The other important work to be released by Palgrave Macmillan (local imprint by Anvil Publishing) this September is U.S. IMPERIALISM AND REVOLUTION IN THE PHILIPPINES. Here San Juan reviews the record of U.S. colonialism and neocolonial domination of the Philippines, centering on a critique of the ideological mechanisms of cultural and political control in imperial discourse and practices. The book contains documents on the human-rights violations of the Arroyo regime, including the verdict of the Permanent People’s Tribunal Session 2 at The Hague, Netherlands, last March 2007.

A Filipino resident in the U.S., San Juan is an internationally recognized cultural critic whose works have been translated into French, German, Russian, Chinese, Spanish, and other languages. San Juan's two previous books, Racial Formations/Critical Transformations (Humanity Books), now a classic in ethnic studies, and After Postcolonialism: Remapping Philippines-U.S. Confrontations (Rowman and Littlefield), won the Myers Human Rights Awards. He has also received a MELUS award and the Asian American Association Prize for distinguished contributions to the discipline of cultural studies.

San Juan was previously a Fulbright lecturer at the University of the Philippines, Ateneo de Manila University, Katholieke Universiteit Leuven, Belgium, and visiting lecturer at National Tsing Hua University, Taiwan. San Juan’s previous works include The Philippine Temptation (Temple UP); Beyond Postcolonial Theory (Palgrave Macmillan), Racism and Cultural Studies (Duke UP); Working Through the Contradictions (Bucknell UP); and Himagsik (De La Salle UP). Available in the Philippines are:Allegories of Resistance; a re-issue of Toward a People’s Literature, and a new collection of poems, Sapagkat Iniibig Kita, all published by the University of the Philippines Press. Forthcoming are Balikbayang Sinta: An E. San Juan Reader (Ateneo U Press) and From Globalization Toward National Liberation (U.P. Press). San Juan taught at several universities, including the University of California, Brooklyn College of CUNY, University of Connecticut, and Washington State University. He was recently a fellow of the Rockefeller Foundation Study Center at Bellagio, Italy; and a fellow of the W.E. B. Dubois Institute, Harvard University.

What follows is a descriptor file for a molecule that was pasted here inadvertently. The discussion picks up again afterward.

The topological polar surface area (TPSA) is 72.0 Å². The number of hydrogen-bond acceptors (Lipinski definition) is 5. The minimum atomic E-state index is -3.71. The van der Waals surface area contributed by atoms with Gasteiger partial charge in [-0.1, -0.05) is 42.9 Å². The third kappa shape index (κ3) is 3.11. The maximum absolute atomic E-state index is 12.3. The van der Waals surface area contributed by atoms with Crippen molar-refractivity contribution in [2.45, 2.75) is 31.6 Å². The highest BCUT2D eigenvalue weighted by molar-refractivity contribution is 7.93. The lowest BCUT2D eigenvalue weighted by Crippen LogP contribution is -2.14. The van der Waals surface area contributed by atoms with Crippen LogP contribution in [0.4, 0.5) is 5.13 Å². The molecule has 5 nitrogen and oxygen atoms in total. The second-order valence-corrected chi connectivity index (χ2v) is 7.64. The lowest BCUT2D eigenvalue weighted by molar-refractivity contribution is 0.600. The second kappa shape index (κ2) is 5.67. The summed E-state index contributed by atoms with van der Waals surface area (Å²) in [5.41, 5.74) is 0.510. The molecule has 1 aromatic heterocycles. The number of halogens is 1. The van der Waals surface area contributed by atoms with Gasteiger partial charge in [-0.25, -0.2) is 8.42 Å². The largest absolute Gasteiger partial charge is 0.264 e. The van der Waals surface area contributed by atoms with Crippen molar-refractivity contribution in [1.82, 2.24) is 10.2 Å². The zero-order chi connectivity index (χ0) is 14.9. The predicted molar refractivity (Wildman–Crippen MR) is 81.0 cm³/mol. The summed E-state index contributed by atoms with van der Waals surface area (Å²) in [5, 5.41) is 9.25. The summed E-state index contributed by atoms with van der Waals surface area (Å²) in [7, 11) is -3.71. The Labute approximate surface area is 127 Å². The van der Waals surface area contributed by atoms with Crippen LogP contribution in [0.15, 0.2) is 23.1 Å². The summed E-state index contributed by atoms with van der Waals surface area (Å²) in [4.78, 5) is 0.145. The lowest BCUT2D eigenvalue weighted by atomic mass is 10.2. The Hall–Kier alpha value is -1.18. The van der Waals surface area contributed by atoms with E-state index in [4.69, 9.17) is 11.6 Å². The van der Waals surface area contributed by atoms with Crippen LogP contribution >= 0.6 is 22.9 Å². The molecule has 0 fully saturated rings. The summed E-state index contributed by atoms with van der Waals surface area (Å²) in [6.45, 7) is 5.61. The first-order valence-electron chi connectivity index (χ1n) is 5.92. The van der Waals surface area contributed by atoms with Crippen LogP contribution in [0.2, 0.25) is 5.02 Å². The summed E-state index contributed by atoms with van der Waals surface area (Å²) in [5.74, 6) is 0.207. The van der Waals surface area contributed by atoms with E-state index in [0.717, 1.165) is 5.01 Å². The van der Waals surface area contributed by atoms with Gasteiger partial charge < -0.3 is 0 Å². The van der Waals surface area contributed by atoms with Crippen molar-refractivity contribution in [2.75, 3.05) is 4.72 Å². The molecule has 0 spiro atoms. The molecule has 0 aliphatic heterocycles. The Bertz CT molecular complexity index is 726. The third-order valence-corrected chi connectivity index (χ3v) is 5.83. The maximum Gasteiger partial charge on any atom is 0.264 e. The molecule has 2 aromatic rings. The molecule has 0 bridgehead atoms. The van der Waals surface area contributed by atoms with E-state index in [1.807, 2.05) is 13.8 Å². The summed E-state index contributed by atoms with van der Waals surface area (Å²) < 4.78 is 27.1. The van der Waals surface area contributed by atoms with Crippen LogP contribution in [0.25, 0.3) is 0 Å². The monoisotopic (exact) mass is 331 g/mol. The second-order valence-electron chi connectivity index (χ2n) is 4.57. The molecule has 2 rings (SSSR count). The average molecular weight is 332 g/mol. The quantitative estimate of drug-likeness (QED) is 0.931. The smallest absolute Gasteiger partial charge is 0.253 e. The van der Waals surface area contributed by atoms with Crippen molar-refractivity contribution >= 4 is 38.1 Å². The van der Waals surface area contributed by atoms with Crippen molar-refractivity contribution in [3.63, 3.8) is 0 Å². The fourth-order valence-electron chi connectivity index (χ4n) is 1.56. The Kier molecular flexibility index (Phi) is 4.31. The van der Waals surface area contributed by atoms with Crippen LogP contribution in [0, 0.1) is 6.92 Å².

[ Released by PHILIPPINES CULTURAL STUDIES CENTER, 117 Davis Road, Storrs, CT 06268, USA ]

Monday, May 18, 2009

Review of E. SAN JUAN's book RACISM AND CULTURAL STUDIES (Duke U Press) by Prof. Azfar Hussain

On E. SAN JUAN's Racism and Cultural Studies (Duke University Press)

by Dr. Azfar Hussain

This is a superb, outstanding intervention not only in the domain of cultural studies as such, but also in the fields of ethnic studies, American studies, and even political economy. This book exemplarily demonstrates what an engaged, rather a fiercely mobilized, historical-materialist critique can do. Indeed, enacting a productive and even admirably militant dialectic among the political, the historical, and the theoretical, E. San Juan, Jr. doesn't merely challenge the dangerous culturalism of metropolitian cultural studies on the one hand and the economic determinism of traditional political economy on the other, San Juan also powerfully theorizes and accentuates a "permanent cultural revolution" against capitalism, imperialism, racism, and patriarchy--variously interconnected as they are today.

While I commend the richness and rigor and range of E. San Juan's undertaking, I also see a politically significant "tricontinentalist" (Che Guevara's term) dimension and direction in his book. For San Juan foregrounds a staggeringly wide constellation of emancipatory theories and practices from Asia, Africa, and Latin America, simultaneously engaging and ranging beyond their Anglo-American and European counterparts. He knows, of course, all the ins-and-outs of contemporary "post-al"--postmodernist-poststructuralist-postmarxist-postcolonial--theories and dogmas; but, more significantly, San Juan exemplarily mobilizes theorists-activists from the "third world"--say, for instance, from the Cuban Jose Marti to the Peruvian Jose Carlos Mariategui to the Filipino Jose Maria Sison, including others such as W.E. B Du Bois, Aime Cesaire, Frantz Fanon, Amilcar Cabral, C. L. R. James, Maria Lorena Barros, Rigoberta Menchu, and Leslie Marmon Silko, to mention but a few. Indeed, the book challenges and unsettles the "West" as the dominant, privileged site of the production of theory and practice. I recommend the book to anyone interested in radical theory and practice today."

Monday, May 04, 2009